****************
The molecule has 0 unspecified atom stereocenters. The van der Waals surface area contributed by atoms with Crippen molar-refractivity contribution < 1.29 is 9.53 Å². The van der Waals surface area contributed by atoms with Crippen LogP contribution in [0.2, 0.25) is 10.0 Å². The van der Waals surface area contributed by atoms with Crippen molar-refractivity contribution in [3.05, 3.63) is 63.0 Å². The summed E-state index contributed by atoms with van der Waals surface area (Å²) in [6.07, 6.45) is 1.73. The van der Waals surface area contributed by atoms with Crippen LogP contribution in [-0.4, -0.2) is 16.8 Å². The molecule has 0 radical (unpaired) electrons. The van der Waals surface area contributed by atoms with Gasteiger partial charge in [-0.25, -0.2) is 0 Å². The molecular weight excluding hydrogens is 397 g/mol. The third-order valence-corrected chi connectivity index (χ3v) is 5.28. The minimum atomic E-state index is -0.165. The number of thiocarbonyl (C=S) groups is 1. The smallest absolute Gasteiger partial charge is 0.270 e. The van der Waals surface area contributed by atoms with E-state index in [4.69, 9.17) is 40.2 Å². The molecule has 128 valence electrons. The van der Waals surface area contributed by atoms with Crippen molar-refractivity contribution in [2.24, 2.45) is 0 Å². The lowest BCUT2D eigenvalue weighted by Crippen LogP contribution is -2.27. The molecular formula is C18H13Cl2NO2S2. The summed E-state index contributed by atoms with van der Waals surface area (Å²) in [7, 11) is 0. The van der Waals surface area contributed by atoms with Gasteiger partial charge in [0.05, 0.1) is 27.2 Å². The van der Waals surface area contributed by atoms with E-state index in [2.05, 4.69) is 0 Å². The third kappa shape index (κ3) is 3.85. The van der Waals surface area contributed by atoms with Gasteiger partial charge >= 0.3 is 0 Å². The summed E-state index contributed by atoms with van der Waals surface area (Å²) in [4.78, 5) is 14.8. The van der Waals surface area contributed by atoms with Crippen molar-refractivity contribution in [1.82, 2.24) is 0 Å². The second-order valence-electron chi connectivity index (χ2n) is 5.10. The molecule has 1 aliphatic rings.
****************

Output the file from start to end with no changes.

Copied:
The molecule has 0 unspecified atom stereocenters. The van der Waals surface area contributed by atoms with Crippen molar-refractivity contribution < 1.29 is 9.53 Å². The van der Waals surface area contributed by atoms with Crippen LogP contribution in [0.2, 0.25) is 10.0 Å². The van der Waals surface area contributed by atoms with Crippen molar-refractivity contribution in [3.05, 3.63) is 63.0 Å². The summed E-state index contributed by atoms with van der Waals surface area (Å²) in [6.07, 6.45) is 1.73. The van der Waals surface area contributed by atoms with Crippen LogP contribution in [-0.4, -0.2) is 16.8 Å². The molecule has 0 radical (unpaired) electrons. The van der Waals surface area contributed by atoms with Gasteiger partial charge in [-0.25, -0.2) is 0 Å². The molecular weight excluding hydrogens is 397 g/mol. The third-order valence-corrected chi connectivity index (χ3v) is 5.28. The minimum atomic E-state index is -0.165. The number of thiocarbonyl (C=S) groups is 1. The smallest absolute Gasteiger partial charge is 0.270 e. The van der Waals surface area contributed by atoms with E-state index in [4.69, 9.17) is 40.2 Å². The molecule has 128 valence electrons. The van der Waals surface area contributed by atoms with Crippen molar-refractivity contribution in [2.24, 2.45) is 0 Å². The lowest BCUT2D eigenvalue weighted by Crippen LogP contribution is -2.27. The molecular formula is C18H13Cl2NO2S2. The summed E-state index contributed by atoms with van der Waals surface area (Å²) in [7, 11) is 0. The van der Waals surface area contributed by atoms with Gasteiger partial charge in [0.05, 0.1) is 27.2 Å². The van der Waals surface area contributed by atoms with E-state index in [2.05, 4.69) is 0 Å². The third kappa shape index (κ3) is 3.85. The van der Waals surface area contributed by atoms with Gasteiger partial charge >= 0.3 is 0 Å². The summed E-state index contributed by atoms with van der Waals surface area (Å²) in [4.78, 5) is 14.8. The van der Waals surface area contributed by atoms with Crippen molar-refractivity contribution in [1.82, 2.24) is 0 Å². The second-order valence-electron chi connectivity index (χ2n) is 5.10. The molecule has 1 aliphatic rings.